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Zimbabwe: Opposition Blames President For Increasing Violence

  • Askold Krushelnycky



Violence has been growing in Zimbabwe, as white-owned farms have been occupied by black militants encouraged by the country's authoritarian president, Robert Mugabe. Mugabe is portraying the conflict as a fight against the vestiges of colonialism. His opponents say he is fabricating an ethnic conflict between blacks and whites for his own political survival. RFE/RL correspondent Askold Krushelnycky reports.

Prague, 19 April 2000 (RFE/RL) -- The violence and intimidation gripping Zimbabwe for weeks, as militant black activists occupied more than 1,000 farms owned by whites, have now led to murders.

The country's authoritarian president, Robert Mugabe, has openly backed the activists, who say they are veterans of the 1970s guerrilla struggle against white domination. The activists are supporters of Mugabe's ruling ZANU-PF party (Zimbabwean African National Union - Patriotic Front).

Since Saturday, mobs have shot dead two white farmers, and two black officials from an opposition political party have been burned to death. Despite the killings, Mugabe has refused to condemn the violence, and has thanked the groups occupying the farms.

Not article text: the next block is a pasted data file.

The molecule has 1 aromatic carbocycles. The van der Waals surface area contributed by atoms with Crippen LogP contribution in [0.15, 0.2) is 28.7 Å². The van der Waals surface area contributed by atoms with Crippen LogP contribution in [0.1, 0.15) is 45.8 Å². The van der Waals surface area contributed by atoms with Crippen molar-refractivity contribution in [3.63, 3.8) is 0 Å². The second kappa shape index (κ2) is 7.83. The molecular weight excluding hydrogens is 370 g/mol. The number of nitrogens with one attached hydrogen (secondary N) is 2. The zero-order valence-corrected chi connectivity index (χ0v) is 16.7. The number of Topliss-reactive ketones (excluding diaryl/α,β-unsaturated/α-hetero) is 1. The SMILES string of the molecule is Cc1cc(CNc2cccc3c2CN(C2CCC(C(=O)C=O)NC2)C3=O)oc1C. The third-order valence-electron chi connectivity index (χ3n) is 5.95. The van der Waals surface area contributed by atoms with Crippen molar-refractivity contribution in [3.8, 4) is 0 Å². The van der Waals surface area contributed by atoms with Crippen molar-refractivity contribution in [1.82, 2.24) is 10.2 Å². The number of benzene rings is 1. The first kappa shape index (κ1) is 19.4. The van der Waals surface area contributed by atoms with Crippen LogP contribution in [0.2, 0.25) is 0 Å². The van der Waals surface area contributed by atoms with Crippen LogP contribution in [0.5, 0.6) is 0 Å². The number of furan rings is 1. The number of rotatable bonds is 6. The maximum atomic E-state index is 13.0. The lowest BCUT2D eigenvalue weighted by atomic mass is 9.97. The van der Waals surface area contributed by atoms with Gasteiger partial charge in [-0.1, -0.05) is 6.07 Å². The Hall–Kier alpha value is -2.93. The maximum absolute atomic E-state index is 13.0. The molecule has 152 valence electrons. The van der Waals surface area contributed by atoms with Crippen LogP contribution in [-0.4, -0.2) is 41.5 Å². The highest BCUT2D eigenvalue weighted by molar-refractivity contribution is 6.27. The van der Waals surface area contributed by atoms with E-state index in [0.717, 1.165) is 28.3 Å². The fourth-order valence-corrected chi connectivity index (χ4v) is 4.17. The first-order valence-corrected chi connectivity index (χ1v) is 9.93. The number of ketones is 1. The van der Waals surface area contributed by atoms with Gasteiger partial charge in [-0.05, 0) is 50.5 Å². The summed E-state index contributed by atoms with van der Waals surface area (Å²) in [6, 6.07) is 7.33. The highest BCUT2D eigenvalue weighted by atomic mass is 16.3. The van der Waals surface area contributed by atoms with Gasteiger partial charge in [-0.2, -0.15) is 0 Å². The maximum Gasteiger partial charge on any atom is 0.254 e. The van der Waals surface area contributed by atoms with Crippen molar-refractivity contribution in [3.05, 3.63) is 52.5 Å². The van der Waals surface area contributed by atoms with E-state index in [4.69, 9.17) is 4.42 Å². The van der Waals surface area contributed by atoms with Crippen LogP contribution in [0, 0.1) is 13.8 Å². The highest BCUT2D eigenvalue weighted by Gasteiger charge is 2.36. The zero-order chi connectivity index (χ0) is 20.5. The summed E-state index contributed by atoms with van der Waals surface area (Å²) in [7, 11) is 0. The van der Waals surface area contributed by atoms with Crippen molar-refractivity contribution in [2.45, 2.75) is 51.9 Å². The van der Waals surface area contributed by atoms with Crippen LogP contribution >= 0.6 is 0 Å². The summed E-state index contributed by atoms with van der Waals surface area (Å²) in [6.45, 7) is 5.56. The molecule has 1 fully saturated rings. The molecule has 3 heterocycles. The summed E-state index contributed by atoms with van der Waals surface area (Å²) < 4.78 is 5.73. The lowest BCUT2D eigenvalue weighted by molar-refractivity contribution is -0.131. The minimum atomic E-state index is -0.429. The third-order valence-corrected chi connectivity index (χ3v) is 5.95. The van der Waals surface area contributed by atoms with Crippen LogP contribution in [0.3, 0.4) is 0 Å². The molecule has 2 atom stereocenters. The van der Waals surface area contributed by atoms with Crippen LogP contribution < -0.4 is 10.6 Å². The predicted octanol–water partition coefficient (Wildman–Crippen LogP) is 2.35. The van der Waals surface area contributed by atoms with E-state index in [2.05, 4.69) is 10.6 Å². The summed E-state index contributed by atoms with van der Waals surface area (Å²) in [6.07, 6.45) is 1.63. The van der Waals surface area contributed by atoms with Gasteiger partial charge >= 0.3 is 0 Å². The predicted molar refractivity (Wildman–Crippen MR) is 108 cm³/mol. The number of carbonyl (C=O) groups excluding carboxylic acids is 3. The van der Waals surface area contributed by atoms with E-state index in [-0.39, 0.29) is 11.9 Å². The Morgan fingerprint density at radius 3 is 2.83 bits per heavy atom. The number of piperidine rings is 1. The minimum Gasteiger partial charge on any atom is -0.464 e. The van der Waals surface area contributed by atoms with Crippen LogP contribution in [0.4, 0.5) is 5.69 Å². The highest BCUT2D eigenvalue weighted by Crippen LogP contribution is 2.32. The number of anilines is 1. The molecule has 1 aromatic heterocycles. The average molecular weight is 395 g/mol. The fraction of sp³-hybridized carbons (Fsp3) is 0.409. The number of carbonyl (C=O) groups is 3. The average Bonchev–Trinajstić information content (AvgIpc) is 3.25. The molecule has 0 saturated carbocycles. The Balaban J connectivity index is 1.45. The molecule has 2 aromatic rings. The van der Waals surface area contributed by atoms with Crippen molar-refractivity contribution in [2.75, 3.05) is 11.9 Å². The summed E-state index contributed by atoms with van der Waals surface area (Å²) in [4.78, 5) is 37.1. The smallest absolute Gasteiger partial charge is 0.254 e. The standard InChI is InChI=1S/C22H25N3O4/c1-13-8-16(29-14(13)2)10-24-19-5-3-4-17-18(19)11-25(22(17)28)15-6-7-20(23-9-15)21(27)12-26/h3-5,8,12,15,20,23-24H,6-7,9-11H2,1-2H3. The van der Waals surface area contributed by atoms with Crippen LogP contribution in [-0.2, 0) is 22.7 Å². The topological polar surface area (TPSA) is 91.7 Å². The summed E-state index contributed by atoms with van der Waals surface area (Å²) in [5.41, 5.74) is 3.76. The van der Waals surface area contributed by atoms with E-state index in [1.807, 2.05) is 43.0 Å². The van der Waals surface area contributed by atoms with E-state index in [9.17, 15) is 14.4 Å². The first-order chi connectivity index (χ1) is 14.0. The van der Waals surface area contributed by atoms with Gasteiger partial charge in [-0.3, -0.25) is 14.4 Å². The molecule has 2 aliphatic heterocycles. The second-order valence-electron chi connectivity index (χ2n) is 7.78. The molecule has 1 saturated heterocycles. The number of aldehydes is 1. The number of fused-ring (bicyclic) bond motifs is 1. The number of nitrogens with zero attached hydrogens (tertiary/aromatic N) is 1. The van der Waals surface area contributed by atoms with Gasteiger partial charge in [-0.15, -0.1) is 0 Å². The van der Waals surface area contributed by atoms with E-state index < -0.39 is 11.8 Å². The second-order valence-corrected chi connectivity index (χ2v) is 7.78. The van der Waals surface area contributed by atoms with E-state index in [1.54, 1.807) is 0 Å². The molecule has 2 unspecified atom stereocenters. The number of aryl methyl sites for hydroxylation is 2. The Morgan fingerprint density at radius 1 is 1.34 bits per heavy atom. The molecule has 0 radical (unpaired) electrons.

Hours after the second farmer was murdered yesterday (Tuesday), Mugabe said the white farm owners are Zimbabwe's enemies for resisting the confiscation of their property. Some 4,500 whites own about one-third of the country's little arable land.

Most of the white farmers are of British origin but took Zimbabwean citizenship after independence so they could hold onto or buy land. Mugabe says Britain, the country's former colonial ruler when it was called Rhodesia, should pay compensation to the farmers for their confiscated land.

In a nationwide television address yesterday (Tuesday) to mark the 20th anniversary of Zimbabwean independence, Mugabe evoked images of his people's fight against white domination in describing the farm occupations.

"What we reject is the persistence of vestigial attitudes from the Rhodesia of yesteryears: attitudes of a master-race, master-color, master-owner, and master-employer. Our whole struggle was a rejection of such imperious attitudes."

But Mugabe's political opponents say he has orchestrated the farm occupations to deflect attention from the country's disastrous economy and bolster the waning popularity of his ZANU-PF party. They say he could use the situation to postpone the elections, which are due to be held before the end of August.

Mugabe, 76, is a former political prisoner and guerrilla leader who was a hero when he became Zimbabwe's leader upon independence. He has used violence, intimidation and political persecution to silence and jail the opposition and cling to power. Many view his ZANU-PF party as corruption-ridden.

In February, the party suffered its most serious setback when voters massively rejected a referendum proposal that white farms should be seized without compensation to redistribute the land to landless blacks.

Hundreds of thousands of blacks depend on the farms for jobs, and many of them believe those jobs will be lost if the land is broken up into small parcels.